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Pfizer CEO says people who spread vaccine disinformation are ‘criminals’

Albert Bourla, CEO of Pfizer, speaks during an interview in New York on Monday. (Christopher Goodney/Bloomberg)

Pfizer CEO Albert Bourla said Tuesday that people who spread disinformation about coronavirus vaccines are “criminals.”

Bourla, in an interview with the Atlantic Council think tank, said a “very small” group has been responsible for spreading vaccine disinformation to the millions who remain hesitant about getting vaccinated.

“Those people are criminals,” he said to Atlantic Council CEO Frederick Kempe about 40 minutes into a nearly hour-long interview. “They’re not bad people. They’re criminals because they have literally cost millions of lives.”

A conversation with Pfizer Chairman and Chief Executive Officer Albert Bourla

TUNE IN for an #ACFrontPage event with Albert Bourla, Chairman and Chief Executive Officer of Pfizer, as he discusses the state of the pandemic and the remaining challenges ahead, vaccine development, as well as his personal story.

Posted by Atlantic Council on Tuesday, November 9, 2021

Bourla’s remarks were reported by CNBC earlier Tuesday.

The CEO’s comments came the same day as Pfizer and German partner BioNTech asked the Food and Drug Administration to authorize the companies’ coronavirus vaccine booster shot for anyone 18 and older, a move that could increase booster rates at a critical moment in the pandemic. The FDA could clear the request by the end of the month, according to health officials who spoke to The Washington Post on the condition of anonymity because they were not authorized to discuss the issue. The officials are concerned about studies showing waning vaccine protection, as well as increased infections in parts of the United States.

Pfizer asks FDA for broader authorization of vaccine booster

A spokesperson with Pfizer did not immediately respond to a request for comment Tuesday.

Coronavirus cases and deaths have largely plateaued or declined nationwide since the summer surge from the delta variant, but public health officials are urging millions of unvaccinated Americans to get their shots months after vaccines were widely available to the public.

More than 58 percent of the country has had both shots of the Pfizer or Moderna vaccines, a combination of the two, or the single-shot Johnson & Johnson vaccine — accounting for more than 194 million Americans, according to data tracked by The Post.

The spread of misinformation through a range of mediums — TV, radio, social media — is fueling skepticism about lifesaving vaccines in the United States and around the world. In July, President Biden said social media companies were partially responsible for spreading misinformation about the coronavirus vaccines, and he called on them to do more to stop contributing to social ills. In response, YouTube announced in September that it was banning any videos that claim that commonly used vaccines approved by health authorities are ineffective or dangerous.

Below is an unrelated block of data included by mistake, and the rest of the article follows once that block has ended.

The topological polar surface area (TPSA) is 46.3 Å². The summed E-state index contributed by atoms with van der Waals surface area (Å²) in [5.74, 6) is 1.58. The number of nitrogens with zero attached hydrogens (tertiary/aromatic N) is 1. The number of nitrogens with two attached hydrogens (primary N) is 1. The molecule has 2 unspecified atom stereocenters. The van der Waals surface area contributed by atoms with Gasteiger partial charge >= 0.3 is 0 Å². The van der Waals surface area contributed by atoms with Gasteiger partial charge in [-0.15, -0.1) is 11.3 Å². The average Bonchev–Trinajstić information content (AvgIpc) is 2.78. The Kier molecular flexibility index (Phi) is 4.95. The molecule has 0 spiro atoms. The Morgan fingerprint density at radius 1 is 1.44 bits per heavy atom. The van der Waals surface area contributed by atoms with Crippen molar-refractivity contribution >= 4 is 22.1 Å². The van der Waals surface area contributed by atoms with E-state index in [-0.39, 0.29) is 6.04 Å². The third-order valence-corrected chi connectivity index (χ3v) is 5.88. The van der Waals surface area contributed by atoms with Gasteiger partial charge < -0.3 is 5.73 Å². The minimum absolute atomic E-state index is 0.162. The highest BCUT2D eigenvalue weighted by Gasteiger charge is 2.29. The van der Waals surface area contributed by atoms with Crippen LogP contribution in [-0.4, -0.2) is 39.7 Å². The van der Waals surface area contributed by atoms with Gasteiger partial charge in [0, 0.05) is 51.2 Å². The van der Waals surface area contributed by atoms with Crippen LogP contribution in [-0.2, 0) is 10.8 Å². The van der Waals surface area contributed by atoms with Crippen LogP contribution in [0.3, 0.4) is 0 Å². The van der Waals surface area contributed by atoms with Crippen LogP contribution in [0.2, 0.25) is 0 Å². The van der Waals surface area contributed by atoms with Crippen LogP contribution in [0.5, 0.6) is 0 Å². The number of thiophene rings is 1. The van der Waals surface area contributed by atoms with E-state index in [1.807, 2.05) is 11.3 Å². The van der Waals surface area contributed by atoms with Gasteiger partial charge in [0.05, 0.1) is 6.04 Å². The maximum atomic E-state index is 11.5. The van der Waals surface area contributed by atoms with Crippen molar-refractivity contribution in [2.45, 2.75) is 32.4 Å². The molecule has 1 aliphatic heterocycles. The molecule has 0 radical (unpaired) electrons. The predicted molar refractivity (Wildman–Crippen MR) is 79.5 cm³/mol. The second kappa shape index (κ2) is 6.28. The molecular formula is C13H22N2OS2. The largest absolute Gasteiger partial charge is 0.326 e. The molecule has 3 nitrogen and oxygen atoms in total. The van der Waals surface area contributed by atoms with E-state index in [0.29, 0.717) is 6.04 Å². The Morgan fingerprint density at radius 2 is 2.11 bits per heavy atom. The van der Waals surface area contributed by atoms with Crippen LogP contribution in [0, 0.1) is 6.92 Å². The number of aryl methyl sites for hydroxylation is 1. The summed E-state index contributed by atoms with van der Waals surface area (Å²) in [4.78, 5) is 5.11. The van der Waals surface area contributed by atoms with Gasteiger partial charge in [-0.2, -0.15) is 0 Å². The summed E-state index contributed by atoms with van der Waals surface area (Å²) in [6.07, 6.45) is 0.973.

Five tactics used to spread vaccine misinformation in the wellness community, and why they work

More than three-quarters of adults in the United States either believe or are not sure about at least one false statement about the coronavirus, covid-19 or the coronavirus vaccines, according to a survey published Monday by the Kaiser Family Foundation. The misconceptions were shown to those who participated in the survey. Unvaccinated adults and Republicans are among those most likely to believe falsehoods about coronavirus vaccination, according to the results.

Vaccine skepticism has found a home on podcasts and right-leaning news shows with huge audiences in 2021. One of the more recent public examples of vaccine skepticism came when Green Bay Packers quarterback Aaron Rodgers tested positive for the coronavirus after he had told reporters that he was “immunized.” Rodgers later falsely said that the vaccines approved by federal regulators were untested and that he preferred “homeopathic treatment” recommended by podcaster Joe Rogan, who like Rodgers refused to get vaccinated and became infected.

Aaron Rodgers said he did the research on covid vaccines. Here’s how he was wrong, according to experts

In Bourla’s talk with the Atlantic Council, he was asked how he dealt with the fake news and conspiracy theories that have popped up over the past year, as well as how damaging it was for the world.

“I’m afraid it was quite … damaging,” said Bourla, adding that Pfizer was targeted by “a lot of … dark organizations” whose identities were unknown.

Bourla said he has empathy for both those who are vaccinated and those who are skeptical of getting the shots.

“Both of them are afraid,” he said. “Those who are getting the vaccine are afraid of the disease. … Those who don’t get the vaccine are afraid of the vaccine.”

He noted that those who remain unvaccinated “are decent people that have a fear.” Then he called those people circulating disinformation “criminals.”

“There is a very small part of professionals who circulate, on purpose, misinformation, so they mislead those who have concerns,” he said.

Bourla repeated that the fastest way for many people to go “back to normal” is for the unvaccinated to get vaccinated.

“The only thing that stands between the new way of life and the current way of life is, frankly, hesitancy to vaccinations,” he said.

Laurie McGinley, Lena H. Sun and Tyler Pager contributed to this report.

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